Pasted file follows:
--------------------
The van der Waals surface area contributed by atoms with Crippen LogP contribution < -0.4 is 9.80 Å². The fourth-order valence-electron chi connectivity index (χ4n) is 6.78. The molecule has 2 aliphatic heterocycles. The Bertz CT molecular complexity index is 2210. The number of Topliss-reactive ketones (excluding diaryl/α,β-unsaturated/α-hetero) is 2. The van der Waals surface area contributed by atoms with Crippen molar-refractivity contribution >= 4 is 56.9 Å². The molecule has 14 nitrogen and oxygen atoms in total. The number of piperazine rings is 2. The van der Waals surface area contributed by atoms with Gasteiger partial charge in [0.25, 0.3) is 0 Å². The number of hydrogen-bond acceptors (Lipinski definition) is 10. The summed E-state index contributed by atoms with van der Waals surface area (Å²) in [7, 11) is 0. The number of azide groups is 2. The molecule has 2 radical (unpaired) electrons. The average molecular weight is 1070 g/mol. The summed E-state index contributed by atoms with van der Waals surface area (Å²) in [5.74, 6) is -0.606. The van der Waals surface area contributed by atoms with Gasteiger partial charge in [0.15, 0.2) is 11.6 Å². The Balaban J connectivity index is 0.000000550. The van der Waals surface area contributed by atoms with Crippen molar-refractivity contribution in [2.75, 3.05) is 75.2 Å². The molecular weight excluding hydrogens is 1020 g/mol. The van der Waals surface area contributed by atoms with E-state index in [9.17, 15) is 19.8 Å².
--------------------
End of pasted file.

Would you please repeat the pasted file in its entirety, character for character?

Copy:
The van der Waals surface area contributed by atoms with Crippen LogP contribution < -0.4 is 9.80 Å². The fourth-order valence-electron chi connectivity index (χ4n) is 6.78. The molecule has 2 aliphatic heterocycles. The Bertz CT molecular complexity index is 2210. The number of Topliss-reactive ketones (excluding diaryl/α,β-unsaturated/α-hetero) is 2. The van der Waals surface area contributed by atoms with Crippen molar-refractivity contribution >= 4 is 56.9 Å². The molecule has 14 nitrogen and oxygen atoms in total. The number of piperazine rings is 2. The van der Waals surface area contributed by atoms with Gasteiger partial charge in [0.25, 0.3) is 0 Å². The number of hydrogen-bond acceptors (Lipinski definition) is 10. The summed E-state index contributed by atoms with van der Waals surface area (Å²) in [7, 11) is 0. The number of azide groups is 2. The molecule has 2 radical (unpaired) electrons. The average molecular weight is 1070 g/mol. The summed E-state index contributed by atoms with van der Waals surface area (Å²) in [5.74, 6) is -0.606. The van der Waals surface area contributed by atoms with Gasteiger partial charge in [0.15, 0.2) is 11.6 Å². The Balaban J connectivity index is 0.000000550. The van der Waals surface area contributed by atoms with Crippen molar-refractivity contribution in [2.75, 3.05) is 75.2 Å². The molecular weight excluding hydrogens is 1020 g/mol. The van der Waals surface area contributed by atoms with E-state index in [9.17, 15) is 19.8 Å².